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Ethanoic Acid Titration

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Concentration of Ethanoic Acid in Vinegar Date: 09/08/2012 Aim: To determine the concentration of ethanoic acid in commercial vinegar using titrations. Materials: 1x 25.0mL pipette 1x 250mL volumetric flask 1x 250mL waste beaker 1x 50.0 mL burette 1x Burette clamp 1x Pipette pump 1x Funnel 1x Retort stand 1x Small glass pipette 1x White tile 4x 100mL conical flasks Commercial vinegar Demineralised water Paper towels Phenolphthalein indicator Standard sodium hydroxide solution (0.1M) Water Method: A burette, a 25.0 mL pipette, four conical flasks, a plastic funnel, a 250mL beaker and a 250mL volumetric flask were rinsed with water. They were visually inspected for any solids. It was then rinsed twice with demineralised water. The burette, retort stand, burette clamp and a white tile were set up for the titration. The 250mL beaker was rinsed with a small amount of standard sodium hydroxide solution twice, and was then used to collect about 200mL of the solution in the beaker. The outside of a pipette was dried, and was later rinsed twice with the commercial vinegar. The commercial vinegar was diluted by pipetting 25.0mL of the vinegar into a 250mL volumetric flask. ...read more.


If the volume recorded was higher than the actual value then it is thought that more sodium hydroxide was used for the same amount of acetic acid, and then the concentration of the acetic acid is much stronger than it actually is. The same thing applies if the volume recorded was lower than the actual value, and then the concentration of the acetic acid is thought weaker than it actually is. This will give a false representation of what the actual concentration of a substance is. We also pipetted straight from a volumetric flask instead of pouring a volume of the solution into a clean, dry beaker and pipetting from that. This may have resulted in cross-contamination which will affect the titration and its endpoint. Another random error might have been a misjudgment of the colour change not only was the colour change very delicate and slow, but different people have different sensitivity to colours. Therefore the actual endpoint of the titration might have occurred before what we thought; hence more NaOH was added, thus increasing the concentration of the acetic acid than what it actually is. This will in turn give us inaccurate results in the end. ...read more.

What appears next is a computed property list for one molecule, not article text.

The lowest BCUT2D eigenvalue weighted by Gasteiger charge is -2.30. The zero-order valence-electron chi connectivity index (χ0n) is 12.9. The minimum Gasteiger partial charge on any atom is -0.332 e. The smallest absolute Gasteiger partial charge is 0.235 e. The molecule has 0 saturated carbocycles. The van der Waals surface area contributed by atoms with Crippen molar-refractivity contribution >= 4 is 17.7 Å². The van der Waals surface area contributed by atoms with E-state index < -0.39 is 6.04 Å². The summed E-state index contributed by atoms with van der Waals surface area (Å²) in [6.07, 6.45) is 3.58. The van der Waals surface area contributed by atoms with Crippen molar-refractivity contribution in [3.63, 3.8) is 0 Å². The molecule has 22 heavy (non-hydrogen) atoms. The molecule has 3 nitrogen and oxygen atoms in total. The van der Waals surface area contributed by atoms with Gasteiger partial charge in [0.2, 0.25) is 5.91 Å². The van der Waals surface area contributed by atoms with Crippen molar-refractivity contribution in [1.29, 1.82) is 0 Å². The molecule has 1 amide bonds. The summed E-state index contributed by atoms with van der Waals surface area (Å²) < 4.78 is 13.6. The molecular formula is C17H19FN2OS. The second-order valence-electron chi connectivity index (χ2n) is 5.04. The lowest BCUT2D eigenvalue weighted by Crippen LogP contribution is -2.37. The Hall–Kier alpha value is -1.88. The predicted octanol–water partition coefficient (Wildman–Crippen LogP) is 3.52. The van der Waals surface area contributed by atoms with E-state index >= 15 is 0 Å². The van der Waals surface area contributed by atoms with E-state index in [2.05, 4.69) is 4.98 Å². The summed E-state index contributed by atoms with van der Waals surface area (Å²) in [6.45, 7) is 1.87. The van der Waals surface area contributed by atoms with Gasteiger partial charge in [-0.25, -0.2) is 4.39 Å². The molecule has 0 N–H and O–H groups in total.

To eliminate air bubbles around the stopcock of the burette, tap it; otherwise perform that step again ensuring there are no air bubbles present. The accuracy of glassware is limited, and not all volumetric glassware is created equally. Hence, another improvement to increase the chance of the class finding similar results would be to ensure that everyone uses similar equipment ? in particular, the burette. By ensuring that everyone uses a strategic approach to the swirling and inversion to give a homogenous solution, a consistent result can be produced across the class. Some procedural changes would include arranging the titration to have bigger titres (reducing errors), and using larger aliquots (reducing errors). The titration can also be repeated more times to ensure that the endpoint is more accurate and consistent. By attaching a white paper slide with a broad line to burette so that the line is vertical, as well as taking care to avoid parallax error, precise readings of the volume can be made. Conclusion: The concentration of ethanoic acid in commercial vinegar was determined by titrating vinegar with sodium hydroxide. Though the results may be subjected to human mistake, systematic errors and random errors, the findings of the titration were that the concentration of ethanoic acid in commercial vinegar was 5% m/v. ...read more.

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